As we were having coffee, she brought out a package wrapped in netting and a ribbon. It was the beautiful rock that is pictured in this post. Rocks are extremely important to me. I started connecting with them when I was alone and being tortured in a country far from home. I picked up a white rock, put it in my pocket and knew that if I died and no one found me, I at least had a solid connection to something; a rock, the earth. I still have that rock in my jewelry box. Since then, I pick up rocks from everyday random and also wonderous places. I give rocks as gifts and use rocks as an activity when I do creativity workshops.

Coming out of the shadows is still a new way of life, and sometimes it still feels like an enormous risk. I feel broken, mostly from having to live with the symptoms of PTSD, but when I put that beautiful rock, with the pieces of glass, the double spiral beads and felt the solid heft weighing in my palm, I felt overcome with tears of gratitude and connection. Connections are what ground me. I found it was a constant struggle to let people connect to me when I lived in the shadow of fear.

My friend, who had no idea what rocks meant to me, said that she loves to create things from broken glass. She calls it Beauty from Broken Pieces. To me, that is a beautiful mantra for all us. You can’t get through adulthood without having some broken pieces, but we can find some beauty in our shards.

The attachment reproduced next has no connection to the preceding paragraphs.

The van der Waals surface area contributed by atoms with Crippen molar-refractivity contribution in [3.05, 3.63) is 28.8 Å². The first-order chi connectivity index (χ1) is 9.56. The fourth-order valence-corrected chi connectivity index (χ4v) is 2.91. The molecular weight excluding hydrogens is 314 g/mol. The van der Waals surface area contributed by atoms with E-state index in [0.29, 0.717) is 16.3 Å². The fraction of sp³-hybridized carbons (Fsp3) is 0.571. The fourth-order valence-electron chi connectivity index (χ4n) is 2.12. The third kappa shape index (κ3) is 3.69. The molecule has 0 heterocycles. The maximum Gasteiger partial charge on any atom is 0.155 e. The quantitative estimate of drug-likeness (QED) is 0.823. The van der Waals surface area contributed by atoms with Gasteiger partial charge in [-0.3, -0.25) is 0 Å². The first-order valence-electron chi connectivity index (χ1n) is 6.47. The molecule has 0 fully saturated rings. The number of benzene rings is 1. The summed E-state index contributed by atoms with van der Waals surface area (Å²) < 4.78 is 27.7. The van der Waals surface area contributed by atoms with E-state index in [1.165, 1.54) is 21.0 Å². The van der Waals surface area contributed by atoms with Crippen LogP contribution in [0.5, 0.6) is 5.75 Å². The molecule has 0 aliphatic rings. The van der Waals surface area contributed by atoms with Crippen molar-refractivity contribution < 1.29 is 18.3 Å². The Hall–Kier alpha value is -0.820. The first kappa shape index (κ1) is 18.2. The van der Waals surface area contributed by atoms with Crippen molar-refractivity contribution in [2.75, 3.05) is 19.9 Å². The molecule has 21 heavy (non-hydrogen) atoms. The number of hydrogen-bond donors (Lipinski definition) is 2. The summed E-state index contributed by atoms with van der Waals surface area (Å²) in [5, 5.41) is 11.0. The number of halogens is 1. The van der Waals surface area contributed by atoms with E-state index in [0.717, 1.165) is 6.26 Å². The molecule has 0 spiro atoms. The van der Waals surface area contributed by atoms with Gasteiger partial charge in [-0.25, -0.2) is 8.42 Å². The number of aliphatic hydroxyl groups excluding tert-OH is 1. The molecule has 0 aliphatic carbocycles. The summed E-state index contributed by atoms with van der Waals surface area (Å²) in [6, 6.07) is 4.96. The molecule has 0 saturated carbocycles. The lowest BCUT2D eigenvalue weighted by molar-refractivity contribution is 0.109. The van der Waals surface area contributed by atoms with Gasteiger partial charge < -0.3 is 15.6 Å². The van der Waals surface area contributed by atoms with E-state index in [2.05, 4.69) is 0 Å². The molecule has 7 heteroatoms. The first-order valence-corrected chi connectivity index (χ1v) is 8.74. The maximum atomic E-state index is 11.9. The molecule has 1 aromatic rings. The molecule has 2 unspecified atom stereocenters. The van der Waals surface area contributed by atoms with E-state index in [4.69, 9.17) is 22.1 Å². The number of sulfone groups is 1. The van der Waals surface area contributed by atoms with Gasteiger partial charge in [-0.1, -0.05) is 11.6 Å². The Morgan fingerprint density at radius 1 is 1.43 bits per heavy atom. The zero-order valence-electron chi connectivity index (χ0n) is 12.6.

Thank you for reading my memoir, Untangled, A Story of Resilience, Courage, and Triumph

 

 

Her Present Needed Her Past

The door heaved open exposing

the dark, dusty gloom of the past.

Walking into, and resting in each room

the light began to pour in from all the love she feels in the present.

The past and the present began to live together.

Sometimes contentious, but with a newly learned respect.

Intuitively, she knew her present needed her past so she could learn, change and grow.

As a new season begins, she holds hands with her past, lives in the present, and rests.

 

©Alexis Rose, photographer: Janet Rosauer from the collaboration, If I Could Tell You How it Feels. 

Thank you for reading my memoir, Untangled, A Story of Resilience, Courage, and Triumph

I Seek to Feel Content

I have conquered my metaphorical mountain. I kept telling myself I can do it. It was hard. It felt emotionally, spiritually and physically excruciating at times, and I did it.  I asked myself, when I conquer this mountain, have a congruent past and the tools to live with PTSD,  is that when I will feel content?